University of Minnesota
University of Minnesota
Energy Transition Lab

Solar Energy

Energy Transition Lab has researched the economic and jobs impacts of our growing solar energy industry, and found that near-term solar and wind energy development will bring some 5000 new jobs to a number of rural Minnesota counties, many of which have had very little renewable energy development previously  (see our Minnesota Clean Energy: Economic Impacts and Policy Drivers report).  Additionally, we are closely connected to solar energy policy and market issues, and given presentations at the Minnesota Solar Energy Industry Association (MNSEIA) annual conference and the Midwest Solar Expo, among others.  We  hosted a high-level stakeholder meeting with national and state experts on Inclusive Energy Finance, a mechanism for low-income energy customers to affordably install rooftop solar along with deep energy efficiency retrofits.

Impact and Outcomes

Helping more moderate- and low-income households and small businesses deploy solar will provide them with clean, low-cost and stable energy that could reduce their energy bills and enhance grid resilience. Affordable financing that eliminates large capital outlays has dramatically increased access to solar energy for Americans in many states. Additionally, solar thermal installations provide a range of other benefits with hot water and heating capabilities at a lower cost than electricity-producing photovoltaics. Solar thermal can also be used to store energy.

Minnesota’s installed solar capacity growing rapidly. According to the Minnesota Department of Employment and Economic Development’s Minnesota Clean Energy Economy Profile and the Clean Jobs Midwest – Minnesota reports, solar energy in Minnesota is associated with more than 50,000 in-state jobs.  Recently enacted favorable state solar policies and dramatically falling prices point to a very robust future growth trajectory. Recent projections suggest solar in Minnesota will grow from 1 Megawatt in 2009 to approximately 1000 Megawatts by 2019, an exponential increase.

For a robust solar future, we need to find pathways to the following goals:

  • scale up rooftop solar
  • remove high capital cost barrier for solar adoption by moderate- and low-income customers
  • help prepare Minnesota’s solar companies to compete in a growing global market
  • protect consumers
  • comply with Minnesota’s current legal and regulatory framework
  • research other legal and regulatory models for future reforms in this area.


We work closely with solar finance experts, NGOs, utility companies, state officials, and Minnesota solar companies. We will convene key partners to collaboratively arrive at optimal solutions.

Public Utility Commission Expert Intervention

Customer Energy Usage Data

Humphrey School of Affairs faculty member Elizabeth Wilson and Law School faculty member Alexandra Klass submitted comments that were co-signed by ETL faculty director and Law School faculty member Hari Osofsky and ETL executive director Ellen Anderson to the Minnesota Public Utilities Commission in Docket Number E, G999/CI-12-1344, the Privacy Workgroup Report Track 3, Customer Energy Usage Data (CEUD). The commission opened the docket to inquire into several issues related to energy data usage and privacy.

Our comments stressed that (1) managing energy consumption data is a critical issue for the future planning, management and operation of the electric grid and (2) the legal underpinnings of relevant privacy rights do not preclude reasonable, managed data access.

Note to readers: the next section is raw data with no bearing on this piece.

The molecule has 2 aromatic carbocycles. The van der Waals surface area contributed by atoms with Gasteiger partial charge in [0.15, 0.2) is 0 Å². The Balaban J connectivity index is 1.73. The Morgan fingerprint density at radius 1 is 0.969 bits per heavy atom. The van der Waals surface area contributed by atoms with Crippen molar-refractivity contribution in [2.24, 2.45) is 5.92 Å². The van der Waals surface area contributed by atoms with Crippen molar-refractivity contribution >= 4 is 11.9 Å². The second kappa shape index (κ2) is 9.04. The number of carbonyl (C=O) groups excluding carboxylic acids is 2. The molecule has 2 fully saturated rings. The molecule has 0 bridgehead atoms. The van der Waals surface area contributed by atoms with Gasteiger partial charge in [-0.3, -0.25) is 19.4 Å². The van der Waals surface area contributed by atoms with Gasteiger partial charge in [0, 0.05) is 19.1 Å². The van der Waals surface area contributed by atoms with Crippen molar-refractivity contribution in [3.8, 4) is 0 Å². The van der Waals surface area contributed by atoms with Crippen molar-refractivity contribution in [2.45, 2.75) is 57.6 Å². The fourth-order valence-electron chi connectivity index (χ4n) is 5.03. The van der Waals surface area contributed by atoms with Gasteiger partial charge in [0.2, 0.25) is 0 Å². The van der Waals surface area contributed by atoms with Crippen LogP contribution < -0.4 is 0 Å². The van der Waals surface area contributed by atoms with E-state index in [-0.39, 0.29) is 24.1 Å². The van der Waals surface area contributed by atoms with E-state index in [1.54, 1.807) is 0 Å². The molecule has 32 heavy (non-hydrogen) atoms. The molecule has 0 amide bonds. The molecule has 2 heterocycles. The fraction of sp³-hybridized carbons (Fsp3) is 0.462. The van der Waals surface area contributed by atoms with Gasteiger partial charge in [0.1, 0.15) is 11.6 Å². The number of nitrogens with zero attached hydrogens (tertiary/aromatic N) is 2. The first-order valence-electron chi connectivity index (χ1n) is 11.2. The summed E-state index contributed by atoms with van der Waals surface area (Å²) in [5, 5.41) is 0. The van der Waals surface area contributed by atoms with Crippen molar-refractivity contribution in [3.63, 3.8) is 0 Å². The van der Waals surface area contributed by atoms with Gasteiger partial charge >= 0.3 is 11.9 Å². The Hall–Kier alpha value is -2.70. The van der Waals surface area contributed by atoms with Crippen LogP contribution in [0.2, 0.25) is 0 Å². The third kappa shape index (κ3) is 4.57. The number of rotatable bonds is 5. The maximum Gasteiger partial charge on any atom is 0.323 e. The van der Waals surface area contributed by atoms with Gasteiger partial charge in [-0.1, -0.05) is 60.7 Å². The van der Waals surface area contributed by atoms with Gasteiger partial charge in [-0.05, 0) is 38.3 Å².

Access the comments here.

Solar Investment Pathways for the University of Minnesota

The ETL is collaborating with the Institute on the Environment, three other Midwestern universities and the Midwest Renewable Energy Association on a U.S. Department of Energy–funded project called “The Solar Endowment: A PV Investment Roadmap for U.S. Universities and Foundations.” We will engage student solar deployment teams to engage both graduate and undergraduate students in design, project management, solar siting and financing, and institutional investment and governance experience and learning.  Students will work with faculty and consulting experts to develop a responsible and technically detailed foundation, endowment or other investment strategy to present to University of Minnesota leadership so the University can consider significant cost-effective deployment of distributed solar energy. Click here to read more

Minnesota Energy Storage Alliance

The Minnesota Energy Storage Alliance (MESA) was formed by interested volunteer stakeholders, based on the shared view that our state and region will be a strong market for energy storage.  We aspire to be a Midwest forum to share knowledge; connect industry, utilities, researchers, policymakers, regulators, experts, and clean energy advocates; and advance smart policies to support energy storage.   MESA is convened by the University of Minnesota’s Energy Transition Lab with support from the McKnight Foundation. Click here to read more

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The Energy Transition Lab is a strategic initiative of the University of Minnesota's Institute on the Environment in partnership with the Law School.
Funding for the Energy Transition Lab is primarily provided by the Institute on the Environment. Other funders include McKnight Foundation, Energy Foundation, Carolyn Foundation, US Department of Energy, Wind Energy Foundation and the University of California Berkeley Energy and Climate Institute. Support for energy storage work is provided by the Minneapolis Foundation, Great River Energy, Mortenson Construction, AES Corporation, Next Era Energy Resources, and General Electric. Funders have no role in study design, data collection and analysis, decision to publish, or preparation of any manuscript.